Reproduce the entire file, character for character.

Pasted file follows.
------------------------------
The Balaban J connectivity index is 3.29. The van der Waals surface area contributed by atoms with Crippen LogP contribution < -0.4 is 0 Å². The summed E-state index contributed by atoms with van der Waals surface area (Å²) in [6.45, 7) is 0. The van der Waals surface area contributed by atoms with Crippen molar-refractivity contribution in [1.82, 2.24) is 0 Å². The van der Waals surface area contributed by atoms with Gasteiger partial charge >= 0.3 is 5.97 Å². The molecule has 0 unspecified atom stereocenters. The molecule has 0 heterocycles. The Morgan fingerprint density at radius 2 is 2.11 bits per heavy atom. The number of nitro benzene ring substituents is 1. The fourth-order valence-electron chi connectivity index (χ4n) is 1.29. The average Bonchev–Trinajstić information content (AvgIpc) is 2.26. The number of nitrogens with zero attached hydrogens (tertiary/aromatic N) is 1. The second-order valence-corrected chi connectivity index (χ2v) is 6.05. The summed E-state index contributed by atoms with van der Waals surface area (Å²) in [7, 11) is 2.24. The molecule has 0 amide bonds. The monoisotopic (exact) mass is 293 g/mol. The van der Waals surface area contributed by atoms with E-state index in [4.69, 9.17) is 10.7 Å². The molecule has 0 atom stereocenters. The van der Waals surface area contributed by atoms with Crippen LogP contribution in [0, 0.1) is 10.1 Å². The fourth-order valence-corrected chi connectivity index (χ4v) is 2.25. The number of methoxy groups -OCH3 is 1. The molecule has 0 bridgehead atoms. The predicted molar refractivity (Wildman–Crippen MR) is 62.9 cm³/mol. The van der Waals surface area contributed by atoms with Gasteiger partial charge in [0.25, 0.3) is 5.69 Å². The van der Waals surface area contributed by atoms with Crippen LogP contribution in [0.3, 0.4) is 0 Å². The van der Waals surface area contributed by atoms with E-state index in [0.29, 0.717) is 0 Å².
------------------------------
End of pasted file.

The Balaban J connectivity index is 3.29. The van der Waals surface area contributed by atoms with Crippen LogP contribution < -0.4 is 0 Å². The summed E-state index contributed by atoms with van der Waals surface area (Å²) in [6.45, 7) is 0. The van der Waals surface area contributed by atoms with Crippen molar-refractivity contribution in [1.82, 2.24) is 0 Å². The van der Waals surface area contributed by atoms with Gasteiger partial charge >= 0.3 is 5.97 Å². The molecule has 0 unspecified atom stereocenters. The molecule has 0 heterocycles. The Morgan fingerprint density at radius 2 is 2.11 bits per heavy atom. The number of nitro benzene ring substituents is 1. The fourth-order valence-electron chi connectivity index (χ4n) is 1.29. The average Bonchev–Trinajstić information content (AvgIpc) is 2.26. The number of nitrogens with zero attached hydrogens (tertiary/aromatic N) is 1. The second-order valence-corrected chi connectivity index (χ2v) is 6.05. The summed E-state index contributed by atoms with van der Waals surface area (Å²) in [7, 11) is 2.24. The molecule has 0 amide bonds. The monoisotopic (exact) mass is 293 g/mol. The van der Waals surface area contributed by atoms with E-state index in [4.69, 9.17) is 10.7 Å². The molecule has 0 atom stereocenters. The van der Waals surface area contributed by atoms with Crippen LogP contribution in [0, 0.1) is 10.1 Å². The fourth-order valence-corrected chi connectivity index (χ4v) is 2.25. The number of methoxy groups -OCH3 is 1. The molecule has 0 bridgehead atoms. The predicted molar refractivity (Wildman–Crippen MR) is 62.9 cm³/mol. The van der Waals surface area contributed by atoms with Gasteiger partial charge in [0.25, 0.3) is 5.69 Å². The van der Waals surface area contributed by atoms with Crippen LogP contribution in [0.3, 0.4) is 0 Å². The van der Waals surface area contributed by atoms with E-state index in [0.29, 0.717) is 0 Å².